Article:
Mission City Council approve cancer screenings for full-time firefighters
Everyday firefighters risk their lives to serve the community, exposing themselves to dangers that can affect their health.
All of which occurs from exposing themselves to fires, along with the toxic smoke and chemicals involved in them.
Lieutenant Homer Salinas of the Mission Fire Department has been active in the field for over 20 years and knows the scenarios all to well. However in October, he experienced the negative affect of the chemicals that they expose themselves to everyday after learning he had Renal Cell Carcinoma, a kidney cancer that can be developed from toxic chemicals found in fires. Lt. Salinas lost one of his partners in the field due to the disease and another colleague of his that is currently battling with it.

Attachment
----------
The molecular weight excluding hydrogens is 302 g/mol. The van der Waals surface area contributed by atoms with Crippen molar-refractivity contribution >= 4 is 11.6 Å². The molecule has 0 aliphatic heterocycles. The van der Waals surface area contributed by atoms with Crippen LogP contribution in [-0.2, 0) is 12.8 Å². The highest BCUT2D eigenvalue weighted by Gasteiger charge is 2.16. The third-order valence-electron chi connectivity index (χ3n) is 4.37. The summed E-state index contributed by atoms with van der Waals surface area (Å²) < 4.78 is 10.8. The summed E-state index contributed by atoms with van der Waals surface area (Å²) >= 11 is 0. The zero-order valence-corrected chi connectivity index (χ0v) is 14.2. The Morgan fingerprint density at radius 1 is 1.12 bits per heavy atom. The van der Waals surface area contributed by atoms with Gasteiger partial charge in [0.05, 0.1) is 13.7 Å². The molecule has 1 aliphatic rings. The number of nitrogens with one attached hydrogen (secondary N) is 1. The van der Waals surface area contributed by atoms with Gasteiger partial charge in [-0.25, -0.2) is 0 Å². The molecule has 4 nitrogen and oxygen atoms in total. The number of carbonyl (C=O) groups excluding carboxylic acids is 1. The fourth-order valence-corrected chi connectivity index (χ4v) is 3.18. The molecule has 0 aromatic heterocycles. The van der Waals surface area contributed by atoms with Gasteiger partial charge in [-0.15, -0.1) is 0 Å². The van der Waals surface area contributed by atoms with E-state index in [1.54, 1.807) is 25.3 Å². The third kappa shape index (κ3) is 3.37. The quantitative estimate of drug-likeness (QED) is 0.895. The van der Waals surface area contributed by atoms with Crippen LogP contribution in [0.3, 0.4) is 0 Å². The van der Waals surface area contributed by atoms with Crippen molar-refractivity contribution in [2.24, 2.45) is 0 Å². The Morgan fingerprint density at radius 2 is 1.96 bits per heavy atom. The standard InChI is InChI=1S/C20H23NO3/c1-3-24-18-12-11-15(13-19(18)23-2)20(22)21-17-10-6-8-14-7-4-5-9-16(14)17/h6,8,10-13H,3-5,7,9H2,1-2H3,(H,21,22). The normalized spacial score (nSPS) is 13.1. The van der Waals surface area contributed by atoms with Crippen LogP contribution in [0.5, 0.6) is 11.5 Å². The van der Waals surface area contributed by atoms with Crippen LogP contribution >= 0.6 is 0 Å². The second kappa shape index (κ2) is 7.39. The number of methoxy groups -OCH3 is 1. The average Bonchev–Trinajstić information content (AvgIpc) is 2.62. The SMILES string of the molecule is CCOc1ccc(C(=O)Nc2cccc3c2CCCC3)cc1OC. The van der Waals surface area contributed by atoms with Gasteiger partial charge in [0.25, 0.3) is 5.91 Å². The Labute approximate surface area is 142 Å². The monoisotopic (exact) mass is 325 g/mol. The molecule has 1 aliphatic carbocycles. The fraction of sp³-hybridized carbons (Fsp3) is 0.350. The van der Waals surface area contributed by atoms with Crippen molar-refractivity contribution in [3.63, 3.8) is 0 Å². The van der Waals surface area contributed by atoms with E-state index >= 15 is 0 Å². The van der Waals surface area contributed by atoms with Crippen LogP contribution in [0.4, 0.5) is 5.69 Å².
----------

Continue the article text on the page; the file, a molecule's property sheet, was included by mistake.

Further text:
"It's a shocker and this happened during the past 10 years," Salinas said.
An ongoing concern in the firefighter community, according to the Firefighter Cancer Support Network, by the age of 60, twice as many firefighters die from cancer than cardiac arrest.
With the growing problem, the City of Mission approved to provide free IvyGene Tests for their firefighters, to help take action first hand and save the lives of the firefighters in the community.
"An effort to having screening out, so our fire fighters can have a lead way to being able to detect the disease within the primary stages," Martin Garza, Mission City Manager, said.
All 67 firefighters will be having access to the test at no cost, all of which will be paid by city funds The test will identify the presence of breast, colon, liver and lung cancer.